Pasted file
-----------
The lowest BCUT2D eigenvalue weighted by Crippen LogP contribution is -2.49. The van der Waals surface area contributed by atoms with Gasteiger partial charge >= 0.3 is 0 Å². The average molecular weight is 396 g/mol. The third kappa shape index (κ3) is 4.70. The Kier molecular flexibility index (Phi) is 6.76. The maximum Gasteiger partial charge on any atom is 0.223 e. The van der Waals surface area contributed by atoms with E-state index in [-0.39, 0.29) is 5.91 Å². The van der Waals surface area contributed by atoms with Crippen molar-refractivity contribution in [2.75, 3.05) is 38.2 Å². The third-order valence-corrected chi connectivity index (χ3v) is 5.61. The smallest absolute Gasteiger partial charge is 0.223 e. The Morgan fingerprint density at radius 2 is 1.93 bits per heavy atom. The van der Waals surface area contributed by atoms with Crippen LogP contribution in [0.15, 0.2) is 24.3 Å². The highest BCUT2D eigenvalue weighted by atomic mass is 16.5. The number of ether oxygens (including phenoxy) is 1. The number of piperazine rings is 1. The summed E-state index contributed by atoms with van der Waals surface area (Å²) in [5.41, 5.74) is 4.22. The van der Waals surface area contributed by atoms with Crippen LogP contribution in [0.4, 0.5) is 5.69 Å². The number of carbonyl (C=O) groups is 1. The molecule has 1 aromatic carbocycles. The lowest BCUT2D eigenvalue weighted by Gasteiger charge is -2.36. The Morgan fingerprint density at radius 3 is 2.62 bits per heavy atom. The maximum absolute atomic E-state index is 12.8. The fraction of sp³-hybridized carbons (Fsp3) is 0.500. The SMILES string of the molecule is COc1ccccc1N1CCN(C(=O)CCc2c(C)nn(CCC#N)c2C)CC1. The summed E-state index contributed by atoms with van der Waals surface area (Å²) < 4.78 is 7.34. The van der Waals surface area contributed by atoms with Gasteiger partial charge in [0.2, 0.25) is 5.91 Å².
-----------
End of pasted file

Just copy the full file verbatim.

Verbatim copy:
The lowest BCUT2D eigenvalue weighted by Crippen LogP contribution is -2.49. The van der Waals surface area contributed by atoms with Gasteiger partial charge >= 0.3 is 0 Å². The average molecular weight is 396 g/mol. The third kappa shape index (κ3) is 4.70. The Kier molecular flexibility index (Phi) is 6.76. The maximum Gasteiger partial charge on any atom is 0.223 e. The van der Waals surface area contributed by atoms with E-state index in [-0.39, 0.29) is 5.91 Å². The van der Waals surface area contributed by atoms with Crippen molar-refractivity contribution in [2.75, 3.05) is 38.2 Å². The third-order valence-corrected chi connectivity index (χ3v) is 5.61. The smallest absolute Gasteiger partial charge is 0.223 e. The Morgan fingerprint density at radius 2 is 1.93 bits per heavy atom. The van der Waals surface area contributed by atoms with Crippen LogP contribution in [0.15, 0.2) is 24.3 Å². The highest BCUT2D eigenvalue weighted by atomic mass is 16.5. The number of ether oxygens (including phenoxy) is 1. The number of piperazine rings is 1. The summed E-state index contributed by atoms with van der Waals surface area (Å²) in [5.41, 5.74) is 4.22. The van der Waals surface area contributed by atoms with Crippen LogP contribution in [0.4, 0.5) is 5.69 Å². The number of carbonyl (C=O) groups is 1. The molecule has 1 aromatic carbocycles. The lowest BCUT2D eigenvalue weighted by Gasteiger charge is -2.36. The Morgan fingerprint density at radius 3 is 2.62 bits per heavy atom. The maximum absolute atomic E-state index is 12.8. The fraction of sp³-hybridized carbons (Fsp3) is 0.500. The SMILES string of the molecule is COc1ccccc1N1CCN(C(=O)CCc2c(C)nn(CCC#N)c2C)CC1. The summed E-state index contributed by atoms with van der Waals surface area (Å²) < 4.78 is 7.34. The van der Waals surface area contributed by atoms with Gasteiger partial charge in [0.2, 0.25) is 5.91 Å².